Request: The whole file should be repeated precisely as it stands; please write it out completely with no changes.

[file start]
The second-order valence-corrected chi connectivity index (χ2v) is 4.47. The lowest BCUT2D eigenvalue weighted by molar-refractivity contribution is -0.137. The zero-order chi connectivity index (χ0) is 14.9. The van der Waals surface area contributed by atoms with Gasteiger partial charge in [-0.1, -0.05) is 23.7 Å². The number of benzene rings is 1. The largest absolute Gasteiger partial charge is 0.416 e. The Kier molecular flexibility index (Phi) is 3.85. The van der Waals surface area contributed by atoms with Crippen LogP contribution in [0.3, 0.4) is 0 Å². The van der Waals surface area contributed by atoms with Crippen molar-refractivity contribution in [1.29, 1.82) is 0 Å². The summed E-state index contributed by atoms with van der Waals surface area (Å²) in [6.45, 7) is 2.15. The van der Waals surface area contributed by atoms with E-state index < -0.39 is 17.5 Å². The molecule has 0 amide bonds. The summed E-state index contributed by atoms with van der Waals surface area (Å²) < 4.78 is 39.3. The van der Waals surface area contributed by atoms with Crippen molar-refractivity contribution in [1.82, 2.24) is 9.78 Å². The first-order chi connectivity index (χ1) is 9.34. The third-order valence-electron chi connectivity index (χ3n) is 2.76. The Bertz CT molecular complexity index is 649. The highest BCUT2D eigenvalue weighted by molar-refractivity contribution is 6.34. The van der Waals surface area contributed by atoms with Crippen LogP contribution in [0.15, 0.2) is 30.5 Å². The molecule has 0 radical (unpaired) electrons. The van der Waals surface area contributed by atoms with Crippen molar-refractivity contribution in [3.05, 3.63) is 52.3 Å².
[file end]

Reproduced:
The second-order valence-corrected chi connectivity index (χ2v) is 4.47. The lowest BCUT2D eigenvalue weighted by molar-refractivity contribution is -0.137. The zero-order chi connectivity index (χ0) is 14.9. The van der Waals surface area contributed by atoms with Gasteiger partial charge in [-0.1, -0.05) is 23.7 Å². The number of benzene rings is 1. The largest absolute Gasteiger partial charge is 0.416 e. The Kier molecular flexibility index (Phi) is 3.85. The van der Waals surface area contributed by atoms with Crippen LogP contribution in [0.3, 0.4) is 0 Å². The van der Waals surface area contributed by atoms with Crippen molar-refractivity contribution in [1.29, 1.82) is 0 Å². The summed E-state index contributed by atoms with van der Waals surface area (Å²) in [6.45, 7) is 2.15. The van der Waals surface area contributed by atoms with E-state index < -0.39 is 17.5 Å². The molecule has 0 amide bonds. The summed E-state index contributed by atoms with van der Waals surface area (Å²) < 4.78 is 39.3. The van der Waals surface area contributed by atoms with Crippen molar-refractivity contribution in [1.82, 2.24) is 9.78 Å². The first-order chi connectivity index (χ1) is 9.34. The third-order valence-electron chi connectivity index (χ3n) is 2.76. The Bertz CT molecular complexity index is 649. The highest BCUT2D eigenvalue weighted by molar-refractivity contribution is 6.34. The van der Waals surface area contributed by atoms with Crippen LogP contribution in [0.15, 0.2) is 30.5 Å². The molecule has 0 radical (unpaired) electrons. The van der Waals surface area contributed by atoms with Crippen molar-refractivity contribution in [3.05, 3.63) is 52.3 Å².